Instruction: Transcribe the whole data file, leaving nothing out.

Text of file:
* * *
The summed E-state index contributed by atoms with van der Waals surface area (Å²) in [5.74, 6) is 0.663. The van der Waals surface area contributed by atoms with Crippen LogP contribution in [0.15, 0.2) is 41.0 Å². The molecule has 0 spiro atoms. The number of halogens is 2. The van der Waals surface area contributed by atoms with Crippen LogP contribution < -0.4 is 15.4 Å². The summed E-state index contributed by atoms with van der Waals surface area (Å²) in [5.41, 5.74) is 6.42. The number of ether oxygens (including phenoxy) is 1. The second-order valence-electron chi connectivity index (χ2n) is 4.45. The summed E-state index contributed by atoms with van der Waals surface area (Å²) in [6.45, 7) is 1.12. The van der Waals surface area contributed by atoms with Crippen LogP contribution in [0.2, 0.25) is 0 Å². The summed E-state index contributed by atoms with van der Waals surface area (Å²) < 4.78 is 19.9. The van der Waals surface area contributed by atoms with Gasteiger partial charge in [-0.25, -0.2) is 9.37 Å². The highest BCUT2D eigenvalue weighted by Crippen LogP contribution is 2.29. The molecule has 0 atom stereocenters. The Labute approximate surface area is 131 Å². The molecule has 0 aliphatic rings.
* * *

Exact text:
The summed E-state index contributed by atoms with van der Waals surface area (Å²) in [5.74, 6) is 0.663. The van der Waals surface area contributed by atoms with Crippen LogP contribution in [0.15, 0.2) is 41.0 Å². The molecule has 0 spiro atoms. The number of halogens is 2. The van der Waals surface area contributed by atoms with Crippen LogP contribution < -0.4 is 15.4 Å². The summed E-state index contributed by atoms with van der Waals surface area (Å²) in [5.41, 5.74) is 6.42. The number of ether oxygens (including phenoxy) is 1. The second-order valence-electron chi connectivity index (χ2n) is 4.45. The summed E-state index contributed by atoms with van der Waals surface area (Å²) in [6.45, 7) is 1.12. The van der Waals surface area contributed by atoms with Crippen LogP contribution in [0.2, 0.25) is 0 Å². The summed E-state index contributed by atoms with van der Waals surface area (Å²) < 4.78 is 19.9. The van der Waals surface area contributed by atoms with Gasteiger partial charge in [-0.25, -0.2) is 9.37 Å². The highest BCUT2D eigenvalue weighted by Crippen LogP contribution is 2.29. The molecule has 0 atom stereocenters. The Labute approximate surface area is 131 Å². The molecule has 0 aliphatic rings.